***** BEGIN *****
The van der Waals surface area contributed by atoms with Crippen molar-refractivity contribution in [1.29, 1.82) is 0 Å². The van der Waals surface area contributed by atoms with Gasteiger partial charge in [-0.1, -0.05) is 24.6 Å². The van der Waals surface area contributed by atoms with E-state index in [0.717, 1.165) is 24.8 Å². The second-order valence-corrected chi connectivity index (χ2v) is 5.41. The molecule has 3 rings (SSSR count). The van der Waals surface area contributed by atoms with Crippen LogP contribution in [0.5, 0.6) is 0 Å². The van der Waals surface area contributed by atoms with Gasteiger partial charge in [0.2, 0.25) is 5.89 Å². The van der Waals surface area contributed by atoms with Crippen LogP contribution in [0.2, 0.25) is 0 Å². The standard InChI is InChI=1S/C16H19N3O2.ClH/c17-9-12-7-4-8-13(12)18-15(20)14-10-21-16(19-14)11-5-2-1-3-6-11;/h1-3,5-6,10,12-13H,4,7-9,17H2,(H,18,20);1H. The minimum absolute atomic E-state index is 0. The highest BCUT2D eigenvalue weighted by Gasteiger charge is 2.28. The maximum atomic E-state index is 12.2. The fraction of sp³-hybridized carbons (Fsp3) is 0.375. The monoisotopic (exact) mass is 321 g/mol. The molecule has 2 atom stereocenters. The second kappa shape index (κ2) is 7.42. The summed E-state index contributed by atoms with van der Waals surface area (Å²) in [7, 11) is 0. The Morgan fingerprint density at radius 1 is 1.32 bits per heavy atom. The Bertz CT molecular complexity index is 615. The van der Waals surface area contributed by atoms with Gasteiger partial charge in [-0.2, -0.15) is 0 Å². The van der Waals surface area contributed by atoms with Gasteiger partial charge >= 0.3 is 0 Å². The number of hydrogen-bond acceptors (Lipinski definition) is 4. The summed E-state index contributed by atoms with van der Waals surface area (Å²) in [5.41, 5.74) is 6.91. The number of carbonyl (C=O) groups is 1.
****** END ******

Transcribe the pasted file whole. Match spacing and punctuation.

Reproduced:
The van der Waals surface area contributed by atoms with Crippen molar-refractivity contribution in [1.29, 1.82) is 0 Å². The van der Waals surface area contributed by atoms with Gasteiger partial charge in [-0.1, -0.05) is 24.6 Å². The van der Waals surface area contributed by atoms with E-state index in [0.717, 1.165) is 24.8 Å². The second-order valence-corrected chi connectivity index (χ2v) is 5.41. The molecule has 3 rings (SSSR count). The van der Waals surface area contributed by atoms with Crippen LogP contribution in [0.5, 0.6) is 0 Å². The van der Waals surface area contributed by atoms with Gasteiger partial charge in [0.2, 0.25) is 5.89 Å². The van der Waals surface area contributed by atoms with Crippen LogP contribution in [0.2, 0.25) is 0 Å². The standard InChI is InChI=1S/C16H19N3O2.ClH/c17-9-12-7-4-8-13(12)18-15(20)14-10-21-16(19-14)11-5-2-1-3-6-11;/h1-3,5-6,10,12-13H,4,7-9,17H2,(H,18,20);1H. The minimum absolute atomic E-state index is 0. The highest BCUT2D eigenvalue weighted by Gasteiger charge is 2.28. The maximum atomic E-state index is 12.2. The fraction of sp³-hybridized carbons (Fsp3) is 0.375. The monoisotopic (exact) mass is 321 g/mol. The molecule has 2 atom stereocenters. The second kappa shape index (κ2) is 7.42. The summed E-state index contributed by atoms with van der Waals surface area (Å²) in [7, 11) is 0. The Morgan fingerprint density at radius 1 is 1.32 bits per heavy atom. The Bertz CT molecular complexity index is 615. The van der Waals surface area contributed by atoms with Gasteiger partial charge in [-0.2, -0.15) is 0 Å². The van der Waals surface area contributed by atoms with Gasteiger partial charge >= 0.3 is 0 Å². The number of hydrogen-bond acceptors (Lipinski definition) is 4. The summed E-state index contributed by atoms with van der Waals surface area (Å²) in [5.41, 5.74) is 6.91. The number of carbonyl (C=O) groups is 1.